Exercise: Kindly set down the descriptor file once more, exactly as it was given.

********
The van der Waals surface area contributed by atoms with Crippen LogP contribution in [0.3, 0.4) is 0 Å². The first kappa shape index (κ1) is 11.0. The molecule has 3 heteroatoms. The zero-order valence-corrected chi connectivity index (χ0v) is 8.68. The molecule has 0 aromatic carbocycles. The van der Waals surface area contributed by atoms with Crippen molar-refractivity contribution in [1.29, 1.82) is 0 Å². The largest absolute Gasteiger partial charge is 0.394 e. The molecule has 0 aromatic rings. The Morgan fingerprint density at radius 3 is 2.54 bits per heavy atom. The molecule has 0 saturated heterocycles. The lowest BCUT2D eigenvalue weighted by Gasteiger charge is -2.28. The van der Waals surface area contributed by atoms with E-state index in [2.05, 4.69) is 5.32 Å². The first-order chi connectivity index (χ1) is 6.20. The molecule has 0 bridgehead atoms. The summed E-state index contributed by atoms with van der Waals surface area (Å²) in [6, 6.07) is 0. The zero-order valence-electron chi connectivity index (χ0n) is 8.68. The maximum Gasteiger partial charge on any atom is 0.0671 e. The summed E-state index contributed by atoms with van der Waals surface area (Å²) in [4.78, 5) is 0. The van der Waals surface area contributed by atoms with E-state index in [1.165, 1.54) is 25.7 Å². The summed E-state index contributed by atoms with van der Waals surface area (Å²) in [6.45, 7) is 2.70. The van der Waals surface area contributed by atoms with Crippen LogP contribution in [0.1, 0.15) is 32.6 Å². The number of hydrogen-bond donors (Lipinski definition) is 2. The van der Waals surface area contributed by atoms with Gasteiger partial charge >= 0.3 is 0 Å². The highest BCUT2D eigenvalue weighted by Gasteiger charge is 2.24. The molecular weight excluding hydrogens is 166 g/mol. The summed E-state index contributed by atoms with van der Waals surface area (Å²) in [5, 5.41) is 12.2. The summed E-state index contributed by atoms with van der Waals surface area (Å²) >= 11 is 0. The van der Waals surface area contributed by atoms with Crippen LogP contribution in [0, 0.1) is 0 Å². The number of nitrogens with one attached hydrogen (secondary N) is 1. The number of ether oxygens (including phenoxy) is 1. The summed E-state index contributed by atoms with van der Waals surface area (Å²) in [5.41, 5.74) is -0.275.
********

The van der Waals surface area contributed by atoms with Crippen LogP contribution in [0.3, 0.4) is 0 Å². The first kappa shape index (κ1) is 11.0. The molecule has 3 heteroatoms. The zero-order valence-corrected chi connectivity index (χ0v) is 8.68. The molecule has 0 aromatic carbocycles. The van der Waals surface area contributed by atoms with Crippen molar-refractivity contribution in [1.29, 1.82) is 0 Å². The largest absolute Gasteiger partial charge is 0.394 e. The molecule has 0 aromatic rings. The Morgan fingerprint density at radius 3 is 2.54 bits per heavy atom. The molecule has 0 saturated heterocycles. The lowest BCUT2D eigenvalue weighted by Gasteiger charge is -2.28. The van der Waals surface area contributed by atoms with E-state index in [2.05, 4.69) is 5.32 Å². The first-order chi connectivity index (χ1) is 6.20. The molecule has 0 bridgehead atoms. The summed E-state index contributed by atoms with van der Waals surface area (Å²) in [6, 6.07) is 0. The zero-order valence-electron chi connectivity index (χ0n) is 8.68. The maximum Gasteiger partial charge on any atom is 0.0671 e. The summed E-state index contributed by atoms with van der Waals surface area (Å²) in [4.78, 5) is 0. The van der Waals surface area contributed by atoms with E-state index in [1.165, 1.54) is 25.7 Å². The summed E-state index contributed by atoms with van der Waals surface area (Å²) in [6.45, 7) is 2.70. The van der Waals surface area contributed by atoms with Crippen LogP contribution in [0.1, 0.15) is 32.6 Å². The number of hydrogen-bond donors (Lipinski definition) is 2. The van der Waals surface area contributed by atoms with Gasteiger partial charge >= 0.3 is 0 Å². The highest BCUT2D eigenvalue weighted by Gasteiger charge is 2.24. The molecular weight excluding hydrogens is 166 g/mol. The summed E-state index contributed by atoms with van der Waals surface area (Å²) in [5, 5.41) is 12.2. The summed E-state index contributed by atoms with van der Waals surface area (Å²) >= 11 is 0. The van der Waals surface area contributed by atoms with Crippen LogP contribution in [0, 0.1) is 0 Å². The number of nitrogens with one attached hydrogen (secondary N) is 1. The number of ether oxygens (including phenoxy) is 1. The summed E-state index contributed by atoms with van der Waals surface area (Å²) in [5.41, 5.74) is -0.275.